Germany joins EU youth unemployment fight
Published: 14 Jun 2013 12:14 CET
"A united Europe cannot allow a generation to be sacrified," French Labour Minister Michel Sapin said in an interview Italy's Il Sole 24 daily on Friday.
He noted that "in every country, even those where the unemployment rate is lower such as Germany, the percentage of young people without work is double the national average."
Sapin called on the four countries meeting in Rome to "react quickly, using the resources already available," such as the €6 billion ($7.99 billion) earmarked for the battle against youth unemployment in the 2014-2020
European Union budget.
Italian Prime Minister Enrico Letta, at 46 one of the youngest leaders in the EU, has said he hopes Friday's talks will help "define a European employment policy, especially regarding young people."
According to the latest EU statistics from Eurostat, of the 26.5 million people who were unemployed in the EU in April, 5.6 million of them were under 25 years old, which was 100,000 more than a year earlier.
The highest youth jobless rates were scored by Italy (40.5 percent), Portugal (42.5 percent), Spain (56.4 percent) and Greece (62.5 percent), reflecting how young people are paying the price for tough reforms imposed to restructure economies and reduce debt.
While 26.5 percent of young people were unemployed in France, Germany and Austria had markedly lower rates, with 7.5 and 8.0 percent of young people out of work.
Friday's meeting is aimed at preparing the ground for the European Councils of June 27 and 28, at which youth unemployment will one of the key topics on the table, and a special meeting on the theme in Berlin on July 3.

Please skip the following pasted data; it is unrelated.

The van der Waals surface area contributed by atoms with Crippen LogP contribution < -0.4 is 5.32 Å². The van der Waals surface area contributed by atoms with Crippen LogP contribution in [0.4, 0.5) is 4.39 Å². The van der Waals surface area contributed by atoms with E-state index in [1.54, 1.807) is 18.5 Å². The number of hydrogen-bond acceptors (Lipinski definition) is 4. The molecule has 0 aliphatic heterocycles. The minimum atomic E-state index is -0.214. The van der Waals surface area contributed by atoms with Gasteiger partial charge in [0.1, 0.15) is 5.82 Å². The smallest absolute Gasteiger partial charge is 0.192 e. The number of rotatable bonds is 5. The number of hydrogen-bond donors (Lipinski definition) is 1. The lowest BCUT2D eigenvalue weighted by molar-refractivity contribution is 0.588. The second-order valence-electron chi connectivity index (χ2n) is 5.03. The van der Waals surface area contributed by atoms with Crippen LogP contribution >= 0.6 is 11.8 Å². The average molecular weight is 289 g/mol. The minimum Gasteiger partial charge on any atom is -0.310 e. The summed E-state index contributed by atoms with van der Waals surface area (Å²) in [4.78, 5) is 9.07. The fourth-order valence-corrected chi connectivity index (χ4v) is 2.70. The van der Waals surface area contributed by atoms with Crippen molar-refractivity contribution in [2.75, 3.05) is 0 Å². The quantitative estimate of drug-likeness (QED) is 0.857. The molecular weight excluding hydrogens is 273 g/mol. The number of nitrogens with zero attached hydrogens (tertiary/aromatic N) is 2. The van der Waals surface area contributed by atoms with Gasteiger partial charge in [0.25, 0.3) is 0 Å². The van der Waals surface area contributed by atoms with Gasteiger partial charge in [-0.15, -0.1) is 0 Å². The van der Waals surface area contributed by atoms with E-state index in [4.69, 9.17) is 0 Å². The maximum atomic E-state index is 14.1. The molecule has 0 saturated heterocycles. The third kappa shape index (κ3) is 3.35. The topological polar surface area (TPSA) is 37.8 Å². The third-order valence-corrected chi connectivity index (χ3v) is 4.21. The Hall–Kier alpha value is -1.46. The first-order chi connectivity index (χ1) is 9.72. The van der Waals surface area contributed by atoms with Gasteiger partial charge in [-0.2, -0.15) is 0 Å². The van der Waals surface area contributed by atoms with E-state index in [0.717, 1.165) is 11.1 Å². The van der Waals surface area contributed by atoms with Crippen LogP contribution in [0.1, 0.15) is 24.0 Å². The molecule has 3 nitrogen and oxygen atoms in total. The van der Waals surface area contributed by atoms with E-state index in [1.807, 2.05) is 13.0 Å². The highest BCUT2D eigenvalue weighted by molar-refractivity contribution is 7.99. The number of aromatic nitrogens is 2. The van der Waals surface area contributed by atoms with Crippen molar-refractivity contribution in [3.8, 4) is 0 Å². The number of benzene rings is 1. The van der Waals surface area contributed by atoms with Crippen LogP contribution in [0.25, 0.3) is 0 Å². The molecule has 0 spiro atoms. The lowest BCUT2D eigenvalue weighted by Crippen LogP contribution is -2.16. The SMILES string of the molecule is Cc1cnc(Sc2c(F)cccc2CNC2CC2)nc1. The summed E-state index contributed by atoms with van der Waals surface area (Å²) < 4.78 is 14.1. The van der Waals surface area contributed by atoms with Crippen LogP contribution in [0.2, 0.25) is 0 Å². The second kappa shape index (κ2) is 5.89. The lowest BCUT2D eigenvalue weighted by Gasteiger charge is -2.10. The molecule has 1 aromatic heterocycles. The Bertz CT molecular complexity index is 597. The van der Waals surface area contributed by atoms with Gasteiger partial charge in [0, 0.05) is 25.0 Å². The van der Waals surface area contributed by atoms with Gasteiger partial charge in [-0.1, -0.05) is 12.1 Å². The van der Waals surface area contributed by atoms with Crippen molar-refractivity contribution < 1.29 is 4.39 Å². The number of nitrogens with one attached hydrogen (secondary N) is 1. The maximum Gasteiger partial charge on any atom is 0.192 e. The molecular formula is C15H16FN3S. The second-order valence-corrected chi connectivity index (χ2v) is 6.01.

The Rome talks will be followed by a meeting of European labour ministers in Madrid on June 19, according to a spokesman from the Spanish labour ministry, who said Spain "wants to promote credit for small and medium-sized businesses (SMEs) and measures to help employ young people."
The idea of focusing on SMEs as a key to creating work for the young was touted at the end of May as part of a French-German drive to open doors for young people.
German governmental sources said the ministers had adopted a "shared task on a European level regarding policies devoted to the labour market," looking in particular at "margins for improvement on transparency, the exchange of information on best pratices, job centres."
The spokesman for the European Commissioner for Employment Laszlo Andor called for the four countries to "coordinate implementation of the Youth Guarantee scheme as soon as possible."
Funded by the European Union, the scheme stipulates that within four months of leaving education or losing work, under-25s would be assured a job offer, an apprenticeship or a traineeship.
Italian Labour Minister Enrico Giovannini said Letta has called for a "shock intervention" to tackle the crisis, with possible measures including tax cuts, changes to contracts and investment in job seeker services.
At the moment, Italy invests just €500 million ($666 million) a year in such services compared to five billion euros in France.